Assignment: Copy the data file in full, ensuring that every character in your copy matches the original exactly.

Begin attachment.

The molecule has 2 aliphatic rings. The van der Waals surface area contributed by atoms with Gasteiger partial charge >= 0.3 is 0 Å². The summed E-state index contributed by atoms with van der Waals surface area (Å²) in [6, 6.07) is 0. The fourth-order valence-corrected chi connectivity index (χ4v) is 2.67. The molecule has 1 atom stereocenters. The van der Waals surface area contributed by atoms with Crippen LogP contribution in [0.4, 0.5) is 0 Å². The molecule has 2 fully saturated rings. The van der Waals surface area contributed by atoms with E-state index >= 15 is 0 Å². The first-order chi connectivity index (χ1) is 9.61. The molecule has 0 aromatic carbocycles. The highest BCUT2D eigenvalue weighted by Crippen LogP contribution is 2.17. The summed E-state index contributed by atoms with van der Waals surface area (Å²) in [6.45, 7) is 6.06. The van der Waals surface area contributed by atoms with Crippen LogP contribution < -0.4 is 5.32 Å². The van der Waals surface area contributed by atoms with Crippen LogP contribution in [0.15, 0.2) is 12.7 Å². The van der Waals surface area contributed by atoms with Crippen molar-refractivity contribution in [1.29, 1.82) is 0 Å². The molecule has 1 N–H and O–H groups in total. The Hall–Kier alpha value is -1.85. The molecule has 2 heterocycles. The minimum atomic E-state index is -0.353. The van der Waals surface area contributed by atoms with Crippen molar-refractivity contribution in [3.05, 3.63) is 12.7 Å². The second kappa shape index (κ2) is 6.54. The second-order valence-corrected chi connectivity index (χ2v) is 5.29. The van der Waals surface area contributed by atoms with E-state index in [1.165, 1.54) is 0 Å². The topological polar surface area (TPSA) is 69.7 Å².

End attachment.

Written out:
The molecule has 2 aliphatic rings. The van der Waals surface area contributed by atoms with Gasteiger partial charge >= 0.3 is 0 Å². The summed E-state index contributed by atoms with van der Waals surface area (Å²) in [6, 6.07) is 0. The fourth-order valence-corrected chi connectivity index (χ4v) is 2.67. The molecule has 1 atom stereocenters. The van der Waals surface area contributed by atoms with Crippen LogP contribution in [0.4, 0.5) is 0 Å². The molecule has 2 fully saturated rings. The van der Waals surface area contributed by atoms with E-state index >= 15 is 0 Å². The first-order chi connectivity index (χ1) is 9.61. The molecule has 0 aromatic carbocycles. The highest BCUT2D eigenvalue weighted by Crippen LogP contribution is 2.17. The summed E-state index contributed by atoms with van der Waals surface area (Å²) in [6.45, 7) is 6.06. The van der Waals surface area contributed by atoms with Crippen LogP contribution < -0.4 is 5.32 Å². The van der Waals surface area contributed by atoms with Crippen LogP contribution in [0.15, 0.2) is 12.7 Å². The van der Waals surface area contributed by atoms with Crippen molar-refractivity contribution in [1.29, 1.82) is 0 Å². The molecule has 1 N–H and O–H groups in total. The Hall–Kier alpha value is -1.85. The molecule has 2 heterocycles. The minimum atomic E-state index is -0.353. The van der Waals surface area contributed by atoms with Crippen molar-refractivity contribution in [3.05, 3.63) is 12.7 Å². The second kappa shape index (κ2) is 6.54. The second-order valence-corrected chi connectivity index (χ2v) is 5.29. The van der Waals surface area contributed by atoms with E-state index in [1.165, 1.54) is 0 Å². The topological polar surface area (TPSA) is 69.7 Å².